2017 Mercedes-Benz C300 4Matic Coupe: Better (and Less Costly) Than That Orange Lexus RC350

Timothy Cain
by Timothy Cain

While it’s true that TTAC’s managing editor spent last week in an $11,595 2016 Chevrolet Spark, auto writers living on the east coast of Canada are rather more accustomed to receiving highly optioned cars from the press fleet.

There was the 2016 Mazda CX-9 Platinum priced, in Mazda USA speak, at $45,215. A couple of weeks before, the new Honda Civic Coupe arrived in Touring trim — not Si, not Type R — at a U.S. market price of $26,960. Toyota Highlander? Make it a Limited Hybrid at $51,445.

So what a pleasure it was to see a 2017 Mercedes-Benz C-Class Coupe pull into my driveway and see no AMG badges, the basic 2.0-liter turbo/all-wheel-drive combo, and only $7,540 in options. A mere scintilla of options. Scarcely a soupçon of selections from the lengthy list of Mercedes-Benz choices.

Thus, with shockwaves reverberating around GCBC Towers, a 2017 Mercedes-Benz C-Class Coupe arrived as a successor to our 2016 Lexus RC tester, a direct C-Class Coupe competitor, with $6,000 of savings in hand.

Yes, as-tested, the Benz was $6,000 less than its Lexus rival. And yes, the Benz is the better car.


It starts inside. Style is a subjective matter, but I was hard-pressed to find a single passenger who didn’t find the C300’s cabin multiple notches above the prototypical Japanese Lexus RC’s button-infested interior.

The tacked-on screen with a surround that would seem cheap on an iPad knock-off is a major letdown given the material quality and sense of solidity elsewhere inside the Benz, but it doesn’t cancel out the hi-lux vibes the C300 sends out from optional open-pre dark ash wood trim, the saddle brown leather, or the HVAC vents’ smooth operation. Neither does the silly column shifter or the sunroof that sounded like it was crunching gravel.

The Lexus, by comparison, was a more feature-laden car: proximity access, push-button start, and cooled seats, as examples. But luxury isn’t always about stuff. The Mercedes feels and looks and smells like it should cost $15,000 more than it does.


In the real world, the C300 4Matic is also the far more engaging on-road partner. Much as I tolerated — even accepted and sometimes appreciated — the RC’s lack of cornering acumen because of its sublime ride quality and day-to-day comfort, the C300 4Matic’s sharper responses, greater level of engagement, and tolerable ride quality creates an obviously superior driving experience.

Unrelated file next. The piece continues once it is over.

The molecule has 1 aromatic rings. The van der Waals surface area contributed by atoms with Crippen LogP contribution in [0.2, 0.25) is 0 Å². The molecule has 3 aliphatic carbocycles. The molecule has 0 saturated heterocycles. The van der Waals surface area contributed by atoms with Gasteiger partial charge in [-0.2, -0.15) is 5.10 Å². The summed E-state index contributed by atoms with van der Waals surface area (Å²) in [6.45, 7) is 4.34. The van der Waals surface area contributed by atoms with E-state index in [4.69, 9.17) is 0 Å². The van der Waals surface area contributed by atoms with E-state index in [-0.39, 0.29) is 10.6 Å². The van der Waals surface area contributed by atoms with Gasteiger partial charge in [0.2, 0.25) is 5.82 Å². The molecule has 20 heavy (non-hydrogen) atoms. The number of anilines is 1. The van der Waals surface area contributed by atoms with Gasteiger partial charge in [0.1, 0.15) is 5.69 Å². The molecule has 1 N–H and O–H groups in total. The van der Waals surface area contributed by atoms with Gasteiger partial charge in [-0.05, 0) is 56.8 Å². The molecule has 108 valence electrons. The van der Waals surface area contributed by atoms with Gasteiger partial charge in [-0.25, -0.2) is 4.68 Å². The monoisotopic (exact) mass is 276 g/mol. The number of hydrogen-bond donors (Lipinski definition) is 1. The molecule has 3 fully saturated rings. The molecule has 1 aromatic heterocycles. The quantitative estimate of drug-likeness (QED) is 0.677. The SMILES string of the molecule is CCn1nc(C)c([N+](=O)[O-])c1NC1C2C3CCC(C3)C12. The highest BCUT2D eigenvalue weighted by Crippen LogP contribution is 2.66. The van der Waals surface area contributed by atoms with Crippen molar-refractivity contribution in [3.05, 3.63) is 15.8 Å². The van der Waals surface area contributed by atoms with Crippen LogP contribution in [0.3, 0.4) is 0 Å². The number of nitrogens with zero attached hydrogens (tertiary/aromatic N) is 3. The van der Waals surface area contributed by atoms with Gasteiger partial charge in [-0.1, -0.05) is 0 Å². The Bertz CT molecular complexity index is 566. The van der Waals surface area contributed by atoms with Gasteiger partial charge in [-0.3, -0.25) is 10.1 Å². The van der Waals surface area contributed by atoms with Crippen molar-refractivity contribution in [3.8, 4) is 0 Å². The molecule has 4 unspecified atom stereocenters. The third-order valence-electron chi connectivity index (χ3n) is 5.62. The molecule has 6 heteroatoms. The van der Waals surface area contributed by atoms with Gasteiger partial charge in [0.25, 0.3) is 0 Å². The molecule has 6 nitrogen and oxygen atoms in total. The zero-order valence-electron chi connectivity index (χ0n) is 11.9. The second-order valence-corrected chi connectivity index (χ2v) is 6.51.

One week earlier, I was forever telling new passengers that the RC350 F Sport isn’t half as sporty as they thought it was going to be. I was constantly making allowances for an orange car with outrageous styling that was bound not to shock and awe.

Be very sure, the C300 4Matic, even with upgraded 245/40R18 Continental ProContact GXSSRs on 18-inch five-spoke alloys, is more keen on sporty cruising than sports car enthusiasm. But when you demand more from the Benz on a twisty road, turn-in is sufficiently swift, the 7-speed automatic shirks its sometimes awkward low-rev behaviour to snap off shifts, and the car as a whole gets down to business.

The RC’s excessive girth causes Lexus to hold up a metaphorical caution sign. “I can do this if you really want me to,” the Lexus seemed to say, “or we can just let the Benz have its fun. We’ll catch up later.”


Caned on a long straightaway, there’s likely not much between the 306-horsepower 3.5-liter V6 in the Lexus RC350 and the 241-horsepower 2.0-liter turbocharged Mercedes-Benz four-cylinder. The Lexus produces only three more pounds-feet of torque, and it does so at 4,800 rpm, 3,500 revs up the tach than the torque peak in the C300.